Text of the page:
'Texans Observe Memorial Day with March For Fallen Heroes'

Army Staff Sgt. David Mendiola leads the fourth annual March for Fallen Heroes in Austin, Texas, May 29.
Army Staff Sgt. David Mendiola leads the fourth annual March for Fallen Heroes in Austin, Texas, May 29.


 Story by Staff Sgt. Daniel Griego

 AUSTIN, Texas -- While much of the country observed Memorial Day weekend with barbeques, sports and gatherings,  a small band of patriots came together on a hot Texas afternoon and marched almost seven miles in honor of their  fallen comrades.

 The fourth annual Texas March for Fallen Heroes, held Saturday, May 29, brought together families, servicemembers  and veterans for a four-hour event to remember and recognize the ultimate sacrifices of those who lost their lives in the  global war on terror. 

 "Today I'm here because it's a great event and we want to honor some of the Soldiers that we've lost over time," said  Army Master Sgt. Laurie B. Armstrong of Headquarters, Headquarters Company, 36th Combat Aviation Brigade. 

 The event's architect, Army Staff Sgt. David Mendiola, drew his inspiration after reading an article in the Guard  Experience Magazine. 

"It was about a Tennessee Guardsmen walking nine miles in honor of the Soldiers who passed away in his unit in Iraq," Mendiola said. "I saw a picture of [him] walking around with a rucksack with a flag behind it and that immediately caught my attention."

For the fourth time now, Mendiola has brought together patriots of all backgrounds to honor and celebrate their revered heroes. Up from three dozen last year, this year's march grew to 45 servicemembers, veterans and family members.

"I'm here to honor my nephew," said Retired Army Staff Sgt. Jose Calderon. "He died in '04; he was in the Marine Corps."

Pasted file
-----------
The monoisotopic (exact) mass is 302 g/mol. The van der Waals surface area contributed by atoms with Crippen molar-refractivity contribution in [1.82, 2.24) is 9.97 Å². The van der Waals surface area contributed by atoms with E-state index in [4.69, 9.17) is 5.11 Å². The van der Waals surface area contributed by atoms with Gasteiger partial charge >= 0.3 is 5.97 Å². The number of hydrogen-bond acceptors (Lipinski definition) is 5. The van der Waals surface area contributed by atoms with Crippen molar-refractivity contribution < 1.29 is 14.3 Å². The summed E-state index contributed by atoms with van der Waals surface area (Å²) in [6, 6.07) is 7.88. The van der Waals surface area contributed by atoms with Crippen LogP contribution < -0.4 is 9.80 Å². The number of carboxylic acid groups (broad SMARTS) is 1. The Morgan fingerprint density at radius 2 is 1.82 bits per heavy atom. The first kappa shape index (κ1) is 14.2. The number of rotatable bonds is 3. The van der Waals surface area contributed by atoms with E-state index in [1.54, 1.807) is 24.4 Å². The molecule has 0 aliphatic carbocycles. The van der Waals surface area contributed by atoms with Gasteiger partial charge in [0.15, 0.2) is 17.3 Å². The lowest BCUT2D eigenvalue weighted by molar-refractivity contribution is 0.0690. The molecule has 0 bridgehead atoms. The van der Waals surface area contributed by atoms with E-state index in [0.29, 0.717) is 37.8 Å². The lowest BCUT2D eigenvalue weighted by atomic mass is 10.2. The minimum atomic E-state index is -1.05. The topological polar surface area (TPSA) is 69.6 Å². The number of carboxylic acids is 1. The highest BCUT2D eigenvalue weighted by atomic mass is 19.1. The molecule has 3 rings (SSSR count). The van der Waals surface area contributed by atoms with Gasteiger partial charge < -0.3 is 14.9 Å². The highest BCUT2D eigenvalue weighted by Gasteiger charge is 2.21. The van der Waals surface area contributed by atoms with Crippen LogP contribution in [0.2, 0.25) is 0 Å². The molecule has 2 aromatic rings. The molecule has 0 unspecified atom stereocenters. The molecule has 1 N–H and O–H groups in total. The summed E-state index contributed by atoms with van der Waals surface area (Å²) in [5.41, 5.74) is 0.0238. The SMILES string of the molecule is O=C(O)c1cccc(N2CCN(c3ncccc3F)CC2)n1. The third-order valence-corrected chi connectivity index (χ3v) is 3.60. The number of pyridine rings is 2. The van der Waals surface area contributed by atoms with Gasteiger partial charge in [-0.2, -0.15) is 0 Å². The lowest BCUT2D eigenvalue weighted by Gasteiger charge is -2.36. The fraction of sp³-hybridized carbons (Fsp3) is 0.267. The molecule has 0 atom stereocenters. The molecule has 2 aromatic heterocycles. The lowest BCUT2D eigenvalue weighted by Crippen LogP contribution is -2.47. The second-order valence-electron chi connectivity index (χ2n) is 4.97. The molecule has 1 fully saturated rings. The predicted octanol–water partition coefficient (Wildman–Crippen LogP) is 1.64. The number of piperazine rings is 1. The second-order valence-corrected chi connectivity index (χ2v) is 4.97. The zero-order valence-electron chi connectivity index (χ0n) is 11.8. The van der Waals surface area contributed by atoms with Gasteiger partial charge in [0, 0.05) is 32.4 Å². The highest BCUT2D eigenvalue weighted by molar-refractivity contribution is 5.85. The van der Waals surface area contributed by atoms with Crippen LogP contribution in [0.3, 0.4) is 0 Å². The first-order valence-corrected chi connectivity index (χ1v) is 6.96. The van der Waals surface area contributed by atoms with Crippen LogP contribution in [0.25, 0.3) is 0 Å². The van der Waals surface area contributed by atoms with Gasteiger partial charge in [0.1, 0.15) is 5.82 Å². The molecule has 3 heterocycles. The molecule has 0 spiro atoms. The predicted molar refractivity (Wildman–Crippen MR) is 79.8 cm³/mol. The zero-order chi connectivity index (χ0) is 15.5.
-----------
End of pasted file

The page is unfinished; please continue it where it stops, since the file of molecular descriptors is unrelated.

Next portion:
Calderon, who served in the Texas Army National Guard until 2001, had another reason for marching alongside bearers of the T-patch, the emblem of 36th Infantry Division. 

"I used to be part of the brigade," he said, "but back then it was 49th Armor."

Master Sgt. Armstrong wore her own significant patch for the occasion.

"The Red River 44 Patch. We were moving from Kuwait to Iraq and one of our Chinooks went down. We lost seven Soldiers that day; one of them was a really good friend of ours, CW2 Corey Edwards. We had [the patches] made while we were overseas and it just kinda spread around and everyone started wearing them. A little something to honor them."

Joined by her husband, warrant officer David S. Putman, she marched the full route for her fallen comrades in reverent esteem for their service and sacrifice. 

For this year's event, Mendiola reflected on how important something as simple as marching can be and how far-reaching its presence can be felt.

"We can actually make an impact on the community," he said. "It's open to all branches, all walks of life. I can only expect this thing to grow each and every year."